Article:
A three-phased approach to enhancing the border entrance into the Town of Amherst is being proposed by the Municipality of Cumberland’s Border Enhancement Committee.
The phases would include the creation of a greenbelt corridor, maintaining that corridor and planting aesthetic enhancements, committee representatives told Amherst town council’s committee of the whole on Sept. 16.
As part of Phase 1, the committee is proposing a pilot project on Highway 2 that would extend between the Fort Lawrence Road and the Highway 104 overpass. The work would include ditching, hydroseeding and traffic control at an estimated cost of $26,500 to build and $10,000 per year to maintain.
Doing the same work between the Fort Lawrence Road and the Amherst town boundary would cost $52,000 and the annual maintenance cost would be $20,000, committee spokespersons Keith Thompson and Chelsea Bair added.
They also said the project’s success relied heavily on property owners in the area maintaining their own properties.
Phase 2 of the plan would see annual maintenance, while Phase 3 would look at additional aesthetic enhancements of the area such as tree and shrub plantings, and the use of banners and/or flags.
A staff recommendation to send a resolution for pre-approval of a debenture issue for $141,825 to the Sept. 23, 2019, session of council for approval was approved by the committee of the whole.
Provincial regulations require such a resolution now in order for the debenture to be issued this fall.
The money, which will be borrowed over a 15-year period at a maximum interest rate of 5.5 per cent, covers the cost of replacing the water main on East Pleasant Street between Church Street and Central Avenue.
As this is a preapproval process, it is expected the interest rate will be much lower than 5.5 per cent given the borrowing power of the Municipal Finance Corp. This allows the debenture to be signed at any rate below 5.5 percent.
A lack of qualifying applications for the fall staging of the ‘A Fresh Community Initiative has led the committee of the whole to instruct staff to postpone the event.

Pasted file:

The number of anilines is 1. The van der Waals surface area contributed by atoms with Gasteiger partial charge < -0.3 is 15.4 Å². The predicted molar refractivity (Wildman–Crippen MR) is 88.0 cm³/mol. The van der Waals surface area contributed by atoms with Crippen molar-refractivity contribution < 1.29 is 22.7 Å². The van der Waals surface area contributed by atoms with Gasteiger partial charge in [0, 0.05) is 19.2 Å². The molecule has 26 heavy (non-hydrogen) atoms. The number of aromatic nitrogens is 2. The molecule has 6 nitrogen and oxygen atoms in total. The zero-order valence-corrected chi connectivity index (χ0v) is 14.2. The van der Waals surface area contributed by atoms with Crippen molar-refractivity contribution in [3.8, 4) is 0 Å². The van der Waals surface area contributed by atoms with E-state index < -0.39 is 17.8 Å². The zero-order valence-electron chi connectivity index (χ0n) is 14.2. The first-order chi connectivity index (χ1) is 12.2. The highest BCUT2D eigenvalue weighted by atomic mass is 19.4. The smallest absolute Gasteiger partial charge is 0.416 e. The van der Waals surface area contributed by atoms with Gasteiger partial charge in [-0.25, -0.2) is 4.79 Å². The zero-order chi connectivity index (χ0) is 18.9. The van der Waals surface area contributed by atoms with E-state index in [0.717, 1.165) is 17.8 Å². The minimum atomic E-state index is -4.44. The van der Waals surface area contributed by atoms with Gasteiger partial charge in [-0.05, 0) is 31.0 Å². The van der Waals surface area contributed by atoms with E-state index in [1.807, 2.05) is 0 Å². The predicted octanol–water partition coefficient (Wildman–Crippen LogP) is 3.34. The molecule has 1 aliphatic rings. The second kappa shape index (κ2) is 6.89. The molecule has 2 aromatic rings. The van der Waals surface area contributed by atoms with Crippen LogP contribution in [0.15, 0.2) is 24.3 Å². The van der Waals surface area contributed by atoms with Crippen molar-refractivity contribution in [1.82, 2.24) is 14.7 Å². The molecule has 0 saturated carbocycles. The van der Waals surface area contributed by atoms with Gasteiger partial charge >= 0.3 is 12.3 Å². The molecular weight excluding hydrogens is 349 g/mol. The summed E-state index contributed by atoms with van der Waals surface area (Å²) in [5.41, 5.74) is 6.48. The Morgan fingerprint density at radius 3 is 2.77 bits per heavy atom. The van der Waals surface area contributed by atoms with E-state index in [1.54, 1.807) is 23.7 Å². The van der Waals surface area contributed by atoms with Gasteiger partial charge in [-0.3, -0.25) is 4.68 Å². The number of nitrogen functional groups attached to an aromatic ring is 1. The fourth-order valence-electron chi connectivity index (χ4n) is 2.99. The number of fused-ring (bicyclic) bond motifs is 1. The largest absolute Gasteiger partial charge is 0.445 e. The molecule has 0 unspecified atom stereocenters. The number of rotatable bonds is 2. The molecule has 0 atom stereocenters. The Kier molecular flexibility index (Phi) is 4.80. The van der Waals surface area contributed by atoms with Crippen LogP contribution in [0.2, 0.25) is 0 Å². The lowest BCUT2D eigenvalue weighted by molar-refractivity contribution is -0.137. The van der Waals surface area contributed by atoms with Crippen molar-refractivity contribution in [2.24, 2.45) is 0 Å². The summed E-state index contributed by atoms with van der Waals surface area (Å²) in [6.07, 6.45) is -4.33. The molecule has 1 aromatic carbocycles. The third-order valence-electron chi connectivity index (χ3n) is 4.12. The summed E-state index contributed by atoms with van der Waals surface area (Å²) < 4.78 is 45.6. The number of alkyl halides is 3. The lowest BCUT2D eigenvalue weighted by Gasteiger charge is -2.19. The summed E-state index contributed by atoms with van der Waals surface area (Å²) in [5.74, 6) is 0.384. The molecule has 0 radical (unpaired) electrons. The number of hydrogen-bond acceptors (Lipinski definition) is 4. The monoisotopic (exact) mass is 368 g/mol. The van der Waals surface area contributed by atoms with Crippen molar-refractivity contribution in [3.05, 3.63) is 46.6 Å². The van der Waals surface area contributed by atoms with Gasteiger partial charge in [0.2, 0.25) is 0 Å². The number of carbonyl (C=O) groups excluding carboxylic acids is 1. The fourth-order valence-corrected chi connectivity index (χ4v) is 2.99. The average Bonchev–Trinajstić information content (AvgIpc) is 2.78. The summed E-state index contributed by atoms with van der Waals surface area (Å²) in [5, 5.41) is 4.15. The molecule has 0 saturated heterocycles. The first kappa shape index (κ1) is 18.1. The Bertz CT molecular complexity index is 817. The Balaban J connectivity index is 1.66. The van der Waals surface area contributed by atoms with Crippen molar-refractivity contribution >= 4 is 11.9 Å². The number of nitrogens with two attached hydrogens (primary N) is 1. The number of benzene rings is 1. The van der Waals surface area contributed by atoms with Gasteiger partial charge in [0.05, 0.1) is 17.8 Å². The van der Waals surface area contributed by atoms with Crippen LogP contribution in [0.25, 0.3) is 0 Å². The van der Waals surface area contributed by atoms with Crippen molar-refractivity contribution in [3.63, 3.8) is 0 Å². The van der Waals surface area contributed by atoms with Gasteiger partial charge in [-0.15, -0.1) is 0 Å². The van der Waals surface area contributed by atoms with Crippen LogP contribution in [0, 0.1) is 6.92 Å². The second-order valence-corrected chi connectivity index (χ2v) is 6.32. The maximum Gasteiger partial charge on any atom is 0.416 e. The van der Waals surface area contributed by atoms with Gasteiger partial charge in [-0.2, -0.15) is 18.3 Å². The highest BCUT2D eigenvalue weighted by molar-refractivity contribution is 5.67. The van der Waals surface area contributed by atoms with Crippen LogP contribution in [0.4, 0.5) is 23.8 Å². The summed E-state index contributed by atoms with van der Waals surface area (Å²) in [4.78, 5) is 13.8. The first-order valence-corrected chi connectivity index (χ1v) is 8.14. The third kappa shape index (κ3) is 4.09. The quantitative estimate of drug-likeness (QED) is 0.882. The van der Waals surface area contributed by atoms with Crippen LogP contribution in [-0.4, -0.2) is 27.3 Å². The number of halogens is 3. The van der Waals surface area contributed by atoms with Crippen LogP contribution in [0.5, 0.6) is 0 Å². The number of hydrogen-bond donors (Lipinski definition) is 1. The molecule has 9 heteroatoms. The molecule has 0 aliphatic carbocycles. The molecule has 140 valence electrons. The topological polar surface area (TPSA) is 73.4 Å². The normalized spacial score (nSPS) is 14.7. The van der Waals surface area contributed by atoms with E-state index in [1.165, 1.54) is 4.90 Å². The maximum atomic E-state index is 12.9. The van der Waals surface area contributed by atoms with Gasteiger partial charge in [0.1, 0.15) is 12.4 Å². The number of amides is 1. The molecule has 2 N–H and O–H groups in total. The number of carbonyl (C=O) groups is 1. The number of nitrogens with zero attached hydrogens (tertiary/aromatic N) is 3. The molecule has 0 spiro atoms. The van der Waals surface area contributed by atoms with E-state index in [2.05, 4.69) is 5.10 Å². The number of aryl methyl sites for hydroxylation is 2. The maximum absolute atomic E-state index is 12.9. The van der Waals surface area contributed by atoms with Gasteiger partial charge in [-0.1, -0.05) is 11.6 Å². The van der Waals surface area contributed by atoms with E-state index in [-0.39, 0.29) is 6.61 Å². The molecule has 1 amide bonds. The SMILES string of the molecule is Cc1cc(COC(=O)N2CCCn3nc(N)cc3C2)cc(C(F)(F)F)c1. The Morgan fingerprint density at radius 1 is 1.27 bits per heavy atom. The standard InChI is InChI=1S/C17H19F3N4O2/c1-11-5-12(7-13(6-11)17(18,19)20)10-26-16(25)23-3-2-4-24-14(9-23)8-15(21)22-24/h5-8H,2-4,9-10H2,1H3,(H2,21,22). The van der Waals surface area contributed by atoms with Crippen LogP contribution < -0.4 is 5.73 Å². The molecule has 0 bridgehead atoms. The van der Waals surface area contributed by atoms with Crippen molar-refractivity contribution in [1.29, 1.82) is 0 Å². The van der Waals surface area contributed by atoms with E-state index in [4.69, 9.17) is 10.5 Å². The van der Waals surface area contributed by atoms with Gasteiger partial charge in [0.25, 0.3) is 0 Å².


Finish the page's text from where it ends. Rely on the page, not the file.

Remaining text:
The committee also instructed staff to issue a call for ‘A Fresh Community Initiative applications in the spring. It also indicated that a lack of applications at that time would result in the town examining the possibility of discontinuing the initiative.
The ‘A Fresh Community Initiative was established by the town in 2018 as a way to provide funding for new and innovative initiatives in the town. Council anticipated the funding would help get these initiatives up and running prior to the initiative becoming self-sufficient.
The committee of the whole agreed to send a request from the Dr. and Mrs. H.E. Christie Foundation that would aid minor hockey to council’s Sept. 23, 2019, meeting for approval.
The request would see the town receive a $12,500 donation from the foundation, which in turn would give the money to the Cumberland County Minor Hockey Association for the training of referees.
This route was requested because the foundation can only give donations to registered charitable organizations, which the Town of Amherst is under the Income Tax Act.
Staff indicated there would be no financial implications for the town. However, the donation would help the minor hockey association improve its ability to provide a quality program, and it would help the town achieve its goal of being a health, active community.
The committee of the whole recommended that a letter of support for the Fundy GeoPark project be sent to council’s Sept. 23, 2019, session for approval.
They noted the project – a joint effort of Cumberland and Colchester counties – would enhance the region’s tourism offerings and draw global attention to the area while helping to promote and protect environmentally significant natural areas.
The committee of the whole recommended that Amherst town council, at its Sept. 23, 2019, session, approve a letter to the Nova Scotia Federation of Municipalities that asks the federation to support local efforts to have additional testing conducted on the impact the Oxford sinkhole will have on Highway 104.
The committee of the whole approved sending the town’s strategic priorities to the Sept. 23, 2019, council session for approval. The priorities include economic development, understanding population change, community well-being and environmental stewardship.
Staff updated the committee on a planned change to the North Adelaide Street sidewalk project. The change would see the sidewalk built on the west side of the street and not the east side.
The change will ensure that no power poles interfere with the alignment of the sidewalk and would eliminate the need to replace several service laterals.